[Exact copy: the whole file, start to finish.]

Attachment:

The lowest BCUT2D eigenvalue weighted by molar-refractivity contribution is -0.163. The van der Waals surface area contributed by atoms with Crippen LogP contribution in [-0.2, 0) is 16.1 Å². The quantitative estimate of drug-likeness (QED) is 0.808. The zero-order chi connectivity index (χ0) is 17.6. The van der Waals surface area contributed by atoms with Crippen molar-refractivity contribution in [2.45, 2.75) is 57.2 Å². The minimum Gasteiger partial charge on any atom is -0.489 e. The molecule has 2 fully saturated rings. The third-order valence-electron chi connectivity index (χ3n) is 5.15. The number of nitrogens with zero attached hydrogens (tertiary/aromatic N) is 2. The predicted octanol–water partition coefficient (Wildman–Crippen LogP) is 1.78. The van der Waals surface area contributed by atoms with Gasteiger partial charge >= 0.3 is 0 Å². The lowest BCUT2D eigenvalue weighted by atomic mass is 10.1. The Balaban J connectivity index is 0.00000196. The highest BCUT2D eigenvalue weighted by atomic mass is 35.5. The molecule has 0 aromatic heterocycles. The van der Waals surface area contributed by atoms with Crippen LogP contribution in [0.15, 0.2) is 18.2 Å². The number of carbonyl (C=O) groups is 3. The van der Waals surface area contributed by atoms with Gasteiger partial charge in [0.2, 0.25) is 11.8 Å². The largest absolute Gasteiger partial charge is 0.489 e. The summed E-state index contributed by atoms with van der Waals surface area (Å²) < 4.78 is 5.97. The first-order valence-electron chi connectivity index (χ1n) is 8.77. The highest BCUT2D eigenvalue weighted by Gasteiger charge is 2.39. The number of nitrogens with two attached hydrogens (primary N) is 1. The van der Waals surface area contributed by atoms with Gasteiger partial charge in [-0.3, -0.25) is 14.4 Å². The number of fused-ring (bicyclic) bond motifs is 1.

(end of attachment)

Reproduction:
The lowest BCUT2D eigenvalue weighted by molar-refractivity contribution is -0.163. The van der Waals surface area contributed by atoms with Crippen LogP contribution in [-0.2, 0) is 16.1 Å². The quantitative estimate of drug-likeness (QED) is 0.808. The zero-order chi connectivity index (χ0) is 17.6. The van der Waals surface area contributed by atoms with Crippen molar-refractivity contribution in [2.45, 2.75) is 57.2 Å². The minimum Gasteiger partial charge on any atom is -0.489 e. The molecule has 2 fully saturated rings. The third-order valence-electron chi connectivity index (χ3n) is 5.15. The number of nitrogens with zero attached hydrogens (tertiary/aromatic N) is 2. The predicted octanol–water partition coefficient (Wildman–Crippen LogP) is 1.78. The van der Waals surface area contributed by atoms with Gasteiger partial charge >= 0.3 is 0 Å². The lowest BCUT2D eigenvalue weighted by atomic mass is 10.1. The Balaban J connectivity index is 0.00000196. The highest BCUT2D eigenvalue weighted by atomic mass is 35.5. The molecule has 0 aromatic heterocycles. The van der Waals surface area contributed by atoms with Crippen LogP contribution in [0.15, 0.2) is 18.2 Å². The number of carbonyl (C=O) groups is 3. The van der Waals surface area contributed by atoms with Gasteiger partial charge in [0.2, 0.25) is 11.8 Å². The largest absolute Gasteiger partial charge is 0.489 e. The summed E-state index contributed by atoms with van der Waals surface area (Å²) < 4.78 is 5.97. The first-order valence-electron chi connectivity index (χ1n) is 8.77. The highest BCUT2D eigenvalue weighted by Gasteiger charge is 2.39. The number of nitrogens with two attached hydrogens (primary N) is 1. The van der Waals surface area contributed by atoms with Gasteiger partial charge in [-0.3, -0.25) is 14.4 Å². The number of fused-ring (bicyclic) bond motifs is 1.